Out of 12 shelters for battered women in Los Angeles, according to Kelly, eight were not refunded this year. Because these shelters house women and children who are often fleeing domestic violence and would otherwise become homeless, closing them down adds to the number of people living without permanent housing. And in the future, homeless children are more likely to live on the streets than to be placed in a housing program, becoming the next generation of homeless adults as time goes on.
Seth Kurzban, a clinical associate professor at the USC School of Social Work, agrees that the city has misused its resources. However, he believes that the spike in homelessness ties back to the inadequate treatment of mental illness in the homeless community.
Kurzban has been working to increase social integration for homeless individuals with severe mental illness since 1996. That task, Kurzban said, is crucial because this group makes up only one-third of the homeless population but requires 75 percent of the resources available.
“People dealing with a serious mental illness need far more of those services and take up far more of those resources,” Kurzban said. “Helping that population helps the entire homeless population because then those resources that get concentrated in this one segment can be redistributed across the entire swath of homelessness.”
An unanswered question
John Kelly understands the struggle to allocate resources better than most.
Kelly spent 17 years on Skid Row, moving in and out of temporary housing while struggling with drug addiction. When he first became homeless after losing his job working for the city of Los Angeles, Kelly had hope that he would soon find permanent housing or employment through a government program. But as time went on, no one reached out to help him get off the streets for good.
Instead, Kelly said, what government services there were only enabled his drug addiction. And what started out as a temporary setback turned into a decades-long experience with chronic homelessness.
“You can be on drugs and not realize how long you’ve been on them,” Kelly said. “If it’s convenient, like it was here, years can pass.”
In November 2015, the federal Department of Housing and Urban Development reported that 12,536 people in Los Angeles County were chronically homeless, living without permanent housing for at least a year. These figures mark a 55 percent increase since 2013 and rise to 40,000 people when counting everyone who is currently homeless, no matter how long they have been on the streets.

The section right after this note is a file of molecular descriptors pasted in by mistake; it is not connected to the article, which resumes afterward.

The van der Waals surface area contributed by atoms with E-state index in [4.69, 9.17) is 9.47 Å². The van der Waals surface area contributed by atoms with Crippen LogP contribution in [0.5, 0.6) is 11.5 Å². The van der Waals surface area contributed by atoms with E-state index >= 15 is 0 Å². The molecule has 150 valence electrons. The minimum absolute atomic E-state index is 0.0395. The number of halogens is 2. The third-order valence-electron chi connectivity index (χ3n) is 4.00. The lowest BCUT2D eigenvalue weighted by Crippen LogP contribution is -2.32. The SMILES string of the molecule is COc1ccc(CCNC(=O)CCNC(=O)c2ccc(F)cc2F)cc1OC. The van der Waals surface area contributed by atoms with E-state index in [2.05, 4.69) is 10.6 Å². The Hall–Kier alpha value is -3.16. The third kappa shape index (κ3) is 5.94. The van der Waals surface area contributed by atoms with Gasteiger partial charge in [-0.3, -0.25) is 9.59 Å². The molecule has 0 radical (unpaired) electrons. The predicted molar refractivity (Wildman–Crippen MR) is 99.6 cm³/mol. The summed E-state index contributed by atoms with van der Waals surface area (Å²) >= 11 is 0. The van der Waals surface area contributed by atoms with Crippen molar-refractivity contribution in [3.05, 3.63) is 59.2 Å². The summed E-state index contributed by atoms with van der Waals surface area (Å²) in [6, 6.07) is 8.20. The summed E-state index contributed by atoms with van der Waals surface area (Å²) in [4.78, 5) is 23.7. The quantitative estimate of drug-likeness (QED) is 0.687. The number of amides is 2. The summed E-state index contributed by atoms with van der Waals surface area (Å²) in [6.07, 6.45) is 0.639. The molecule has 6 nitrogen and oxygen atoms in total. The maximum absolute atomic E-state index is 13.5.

Kelly is among those who believe that drug addiction is the primary cause of the increase in homelessness. As the L.A. Mission’s outreach coordinator, he has helped more than 200 people on Skid Row overcome their addictions and find permanent housing over the past six years. Many of the people he works with, however, continue using even if they are offered a place to live.
“We’re definitely not winning the war on drugs,” Kelly said. “And you will never be able to reduce the homeless count without addressing drugs — it goes hand-in-hand.”
Data from the Community Epidemiology Work Group shows that in 2013, 16.6 percent of all people admitted for drug abuse treatment were homeless at the time of admission. In comparison, homeless individuals formed only 0.39 percent of the overall population. And with an increase in the use of drugs such as heroin — emergency visits for which rose 68 percent between 2005 and 2013 — more people are finding themselves in the same situation as the people Kelly assists.
According to Kelly, however, most of the funding and services aimed at ending homelessness are enabling the problem instead. The push from governments and nonprofit organizations has been to target the mentally ill, but Kelly believes that providing access to prescription pills leads to a lack of incentive to stop using and get off the streets.
“People can come down here and live with functional drug behavior, where it’s supported,” Kelly said. “[Los Angeles is] the best choice for homeless people because we have the best homeless system in the world.”